Tuesday, April 26, 2016

How to Develop an F# .NET Web App on a Mac using Atom + Ionide + Mono

I've been developing .NET apps for 8 years and for most of my career the thought of developing a .NET app outside of visual studio was crazy. Not all developers like heavy handed IDEs like visual studio, and to make matters worse as a .NET developer you are stuck on windows (I actually like Windows OS though). But, all those things are changing as Microsoft seems to be embracing open source (hello coreCLR!) and are winning back the developer community. It's now possible to write professional .NET apps on a Mac that can run on Mac OS, Linux, and Windows.

I'll walk you through a sample project I completed on my Mac at home. The app is a simple web service called "Sports Stats" (here is the full source code) and it's a web service that retrieves stats for a specific baseball player or golfer.

The Setup

Step 1 - Install Atom. It's also possible to use Visual Studio Code, but I chose Atom for this project. Atom is a text editor created by GitHub.

Step 2 - Install Mono. Mono is an open source implementation of .NET that allows you to run .NET applications cross-platform. Eventually you will be able to use coreCLR for this purpose but it's not quite ready yet.

Step 3 - Next comes Ionide. Ionide is an awesome open source package that allows F# development in VSCode and Atom. Install these Ionide packages in Atom.

Step 4 - Install fsharp yeoman. Yeoman will create scaffolding projects and solutions so you don't have to manually create the visual studio project xml files.

Step 5 - Now that everything is installed we start by using yeoman to create the solution. Just start by typing "yo fsharp" in the command line. In this project I created a simple web service so I used the Console application template.

The Dependencies

1. FAKE - F# library for building.
2. Fsharp.Data - F# HTML type provider used for parsing stat web pages.
3. FsUnit - Unit testing library to make f# tests read well. So instead of using Assert.Equals tests could look like this:
result |> should equal 10
4. Newtonsoft.Json - Library for serializing JSON
5. Suave - Amazing F# library that allows setting up a fast, lightweight, and non blocking web server.
6. xUnit - Unit testing library that works better than nUnit with F# projects.
7. Paket - Dependency manager for .NET (much better than NuGet).

The Code

I used FAKE to build all the projects. The build script uses Paket to download all dependencies, then builds the projects, then runs tests. Here is the full build.fsx file for reference.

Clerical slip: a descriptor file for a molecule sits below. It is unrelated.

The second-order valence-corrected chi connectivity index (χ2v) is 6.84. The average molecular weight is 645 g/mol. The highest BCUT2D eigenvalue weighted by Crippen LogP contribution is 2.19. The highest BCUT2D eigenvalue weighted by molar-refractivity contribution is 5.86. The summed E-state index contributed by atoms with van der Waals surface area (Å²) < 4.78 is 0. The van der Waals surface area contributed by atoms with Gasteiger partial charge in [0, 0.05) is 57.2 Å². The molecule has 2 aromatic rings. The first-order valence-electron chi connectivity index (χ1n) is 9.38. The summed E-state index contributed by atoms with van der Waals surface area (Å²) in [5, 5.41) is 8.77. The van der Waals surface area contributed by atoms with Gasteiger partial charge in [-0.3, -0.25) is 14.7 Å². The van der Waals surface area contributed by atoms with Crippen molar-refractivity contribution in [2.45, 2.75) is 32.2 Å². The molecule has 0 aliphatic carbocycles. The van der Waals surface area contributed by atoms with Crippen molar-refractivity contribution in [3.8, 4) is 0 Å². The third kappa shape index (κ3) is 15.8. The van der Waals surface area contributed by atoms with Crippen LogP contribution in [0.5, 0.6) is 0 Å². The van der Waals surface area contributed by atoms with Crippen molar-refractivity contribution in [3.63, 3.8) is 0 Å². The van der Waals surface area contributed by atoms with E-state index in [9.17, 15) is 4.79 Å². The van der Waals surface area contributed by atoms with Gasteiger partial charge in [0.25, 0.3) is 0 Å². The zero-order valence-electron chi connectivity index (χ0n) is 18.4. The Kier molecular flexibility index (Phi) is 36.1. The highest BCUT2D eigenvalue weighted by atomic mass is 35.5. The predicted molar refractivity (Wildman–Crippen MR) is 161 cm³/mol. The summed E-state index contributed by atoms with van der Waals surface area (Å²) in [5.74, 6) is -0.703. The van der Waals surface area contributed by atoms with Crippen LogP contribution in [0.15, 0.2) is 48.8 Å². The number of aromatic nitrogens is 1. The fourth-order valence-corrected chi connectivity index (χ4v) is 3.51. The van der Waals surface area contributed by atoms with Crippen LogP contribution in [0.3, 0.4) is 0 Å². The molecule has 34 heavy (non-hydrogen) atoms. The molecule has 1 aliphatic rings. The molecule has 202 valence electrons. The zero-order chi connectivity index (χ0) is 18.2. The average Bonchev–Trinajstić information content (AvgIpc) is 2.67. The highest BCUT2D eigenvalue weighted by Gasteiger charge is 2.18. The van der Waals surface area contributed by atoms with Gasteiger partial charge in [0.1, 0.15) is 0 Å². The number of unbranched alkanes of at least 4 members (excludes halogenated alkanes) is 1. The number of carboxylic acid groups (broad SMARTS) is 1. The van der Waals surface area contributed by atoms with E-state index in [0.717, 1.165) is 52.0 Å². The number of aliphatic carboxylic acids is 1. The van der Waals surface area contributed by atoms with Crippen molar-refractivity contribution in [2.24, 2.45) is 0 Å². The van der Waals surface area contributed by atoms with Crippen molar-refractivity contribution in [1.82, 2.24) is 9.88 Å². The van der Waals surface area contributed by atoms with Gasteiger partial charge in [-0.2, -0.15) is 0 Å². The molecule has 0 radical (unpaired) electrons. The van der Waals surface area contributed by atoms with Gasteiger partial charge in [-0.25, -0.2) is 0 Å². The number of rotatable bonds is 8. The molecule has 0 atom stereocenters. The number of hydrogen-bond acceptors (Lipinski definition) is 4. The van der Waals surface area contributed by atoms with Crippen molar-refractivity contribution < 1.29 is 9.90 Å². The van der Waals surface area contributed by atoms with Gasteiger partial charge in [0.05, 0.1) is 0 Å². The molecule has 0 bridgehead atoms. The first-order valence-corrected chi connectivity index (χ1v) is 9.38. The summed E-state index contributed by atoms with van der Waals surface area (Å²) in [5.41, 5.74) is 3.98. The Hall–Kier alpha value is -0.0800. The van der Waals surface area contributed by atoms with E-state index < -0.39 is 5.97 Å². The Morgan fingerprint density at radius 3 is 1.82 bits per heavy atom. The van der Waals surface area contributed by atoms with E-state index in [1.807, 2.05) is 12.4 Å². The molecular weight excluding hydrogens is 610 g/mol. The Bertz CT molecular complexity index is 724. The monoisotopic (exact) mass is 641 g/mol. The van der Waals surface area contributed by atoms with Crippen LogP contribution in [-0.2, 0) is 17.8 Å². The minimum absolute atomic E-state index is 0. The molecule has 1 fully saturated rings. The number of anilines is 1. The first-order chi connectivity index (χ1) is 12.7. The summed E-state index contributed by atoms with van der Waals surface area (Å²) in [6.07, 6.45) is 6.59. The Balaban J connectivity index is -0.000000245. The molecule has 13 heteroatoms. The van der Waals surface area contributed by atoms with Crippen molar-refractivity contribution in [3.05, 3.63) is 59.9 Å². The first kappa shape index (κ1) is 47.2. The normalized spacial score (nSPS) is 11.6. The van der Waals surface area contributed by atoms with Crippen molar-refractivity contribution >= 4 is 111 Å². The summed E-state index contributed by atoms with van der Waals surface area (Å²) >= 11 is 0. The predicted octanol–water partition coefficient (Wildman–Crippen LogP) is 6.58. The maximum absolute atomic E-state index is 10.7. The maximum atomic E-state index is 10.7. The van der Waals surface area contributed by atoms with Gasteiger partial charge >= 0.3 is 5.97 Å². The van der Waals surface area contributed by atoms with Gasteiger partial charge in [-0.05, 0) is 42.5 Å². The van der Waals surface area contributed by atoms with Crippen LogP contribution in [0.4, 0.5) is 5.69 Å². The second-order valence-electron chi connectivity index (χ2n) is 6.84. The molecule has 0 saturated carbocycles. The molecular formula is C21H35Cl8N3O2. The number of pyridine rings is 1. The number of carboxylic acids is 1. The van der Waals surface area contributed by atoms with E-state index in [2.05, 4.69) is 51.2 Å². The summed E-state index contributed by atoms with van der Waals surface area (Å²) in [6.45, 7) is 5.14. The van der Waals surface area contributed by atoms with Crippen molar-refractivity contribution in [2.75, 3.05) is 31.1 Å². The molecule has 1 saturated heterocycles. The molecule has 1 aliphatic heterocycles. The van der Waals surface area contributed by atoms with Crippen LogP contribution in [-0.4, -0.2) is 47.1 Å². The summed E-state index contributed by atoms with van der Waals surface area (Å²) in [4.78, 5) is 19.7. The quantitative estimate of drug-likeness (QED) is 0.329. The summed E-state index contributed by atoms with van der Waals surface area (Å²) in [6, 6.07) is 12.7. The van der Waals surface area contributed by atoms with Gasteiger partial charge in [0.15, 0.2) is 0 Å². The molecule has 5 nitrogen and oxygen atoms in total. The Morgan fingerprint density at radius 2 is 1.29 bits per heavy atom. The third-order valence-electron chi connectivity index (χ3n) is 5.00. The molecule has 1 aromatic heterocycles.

One of the reasons I love writing code in F# is the ability to easily use the REPL. After programming this way there is no going back for me. The F# REPL in Atom isn't perfect yet but it really helps development. This allows for quickly testing of small functions and promotes the use of pure functions in your program.

REPL example
I used Suave for my web server and there are a lot of things I like about this library. It makes writing asynchronous code very easy, and it provides full flexibility without requiring you to write a ton of code. Here is the entry point of my program which uses Suave. It's very simple to understand. It forwards the HTTP routes specified to the appropriate function. This is much nicer than the WebApi controller classes that were necessary when using Microsoft.Owin.

Entry point:
let routes (db:IDB) =
    [ GET >=>
      choose [ path "/Golf/LowestTournament" >=> SportService.getLowestTournament db
               path "/Golf/LowestRound" >=> SportService.getLowestRound db
               path "/Golf/TotalEarnings" >=> SportService.getTotalGolfEarnings db
               path "/Baseball/Homeruns" >=> SportService.getHomeruns db
               path "/Baseball/Strikeouts" >=> SportService.getStrikeouts db
               path "/Baseball/Steals" >=> SportService.getSteals db ]]

let main argv =
    startWebServer defaultConfig (routes Database.DB)

The other good thing about the routes function is that it's fully unit-testable. The database connection is passed in at runtime so it's possible to test HTTP request and responses by simply testing the routes function.

Here is an example of a unit test that does just that.

let fakeDB (response:Response) =
  { new IDB with
      member x.GetLowestTournament first last = response
      member x.GetLowestRound first last = response
      member x.GetTotalGolfEarnings first last = response
      member x.GetHomeruns first last = response
      member x.GetStrikeouts first last = response
      member x.GetSteals first last = response

let ``Golf lowest tournament total Tiger Woods``() =